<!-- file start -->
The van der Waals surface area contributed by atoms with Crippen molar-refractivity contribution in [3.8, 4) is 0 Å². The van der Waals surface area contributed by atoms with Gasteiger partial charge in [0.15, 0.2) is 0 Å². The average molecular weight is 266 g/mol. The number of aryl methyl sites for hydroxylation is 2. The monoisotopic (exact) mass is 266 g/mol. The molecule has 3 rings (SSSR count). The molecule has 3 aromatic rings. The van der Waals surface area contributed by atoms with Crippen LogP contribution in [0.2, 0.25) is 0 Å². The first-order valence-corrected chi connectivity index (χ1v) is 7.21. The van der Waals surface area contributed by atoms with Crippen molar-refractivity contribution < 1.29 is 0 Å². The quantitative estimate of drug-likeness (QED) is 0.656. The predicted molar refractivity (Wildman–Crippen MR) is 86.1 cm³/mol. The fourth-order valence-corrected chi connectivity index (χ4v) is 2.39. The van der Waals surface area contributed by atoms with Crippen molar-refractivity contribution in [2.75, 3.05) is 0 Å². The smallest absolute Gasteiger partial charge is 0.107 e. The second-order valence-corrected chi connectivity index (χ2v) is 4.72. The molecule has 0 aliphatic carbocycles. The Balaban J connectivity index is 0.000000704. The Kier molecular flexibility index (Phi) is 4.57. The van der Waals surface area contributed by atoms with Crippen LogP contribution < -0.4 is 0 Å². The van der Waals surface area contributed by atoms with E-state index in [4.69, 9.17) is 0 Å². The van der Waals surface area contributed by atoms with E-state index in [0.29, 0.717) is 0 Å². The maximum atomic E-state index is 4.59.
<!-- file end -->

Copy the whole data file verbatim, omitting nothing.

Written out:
The van der Waals surface area contributed by atoms with Crippen molar-refractivity contribution in [3.8, 4) is 0 Å². The van der Waals surface area contributed by atoms with Gasteiger partial charge in [0.15, 0.2) is 0 Å². The average molecular weight is 266 g/mol. The number of aryl methyl sites for hydroxylation is 2. The monoisotopic (exact) mass is 266 g/mol. The molecule has 3 rings (SSSR count). The molecule has 3 aromatic rings. The van der Waals surface area contributed by atoms with Crippen LogP contribution in [0.2, 0.25) is 0 Å². The first-order valence-corrected chi connectivity index (χ1v) is 7.21. The van der Waals surface area contributed by atoms with Crippen molar-refractivity contribution < 1.29 is 0 Å². The quantitative estimate of drug-likeness (QED) is 0.656. The predicted molar refractivity (Wildman–Crippen MR) is 86.1 cm³/mol. The fourth-order valence-corrected chi connectivity index (χ4v) is 2.39. The van der Waals surface area contributed by atoms with Crippen molar-refractivity contribution in [2.75, 3.05) is 0 Å². The smallest absolute Gasteiger partial charge is 0.107 e. The second-order valence-corrected chi connectivity index (χ2v) is 4.72. The molecule has 0 aliphatic carbocycles. The Balaban J connectivity index is 0.000000704. The Kier molecular flexibility index (Phi) is 4.57. The van der Waals surface area contributed by atoms with Crippen LogP contribution < -0.4 is 0 Å². The van der Waals surface area contributed by atoms with E-state index in [4.69, 9.17) is 0 Å². The van der Waals surface area contributed by atoms with E-state index in [0.29, 0.717) is 0 Å². The maximum atomic E-state index is 4.59.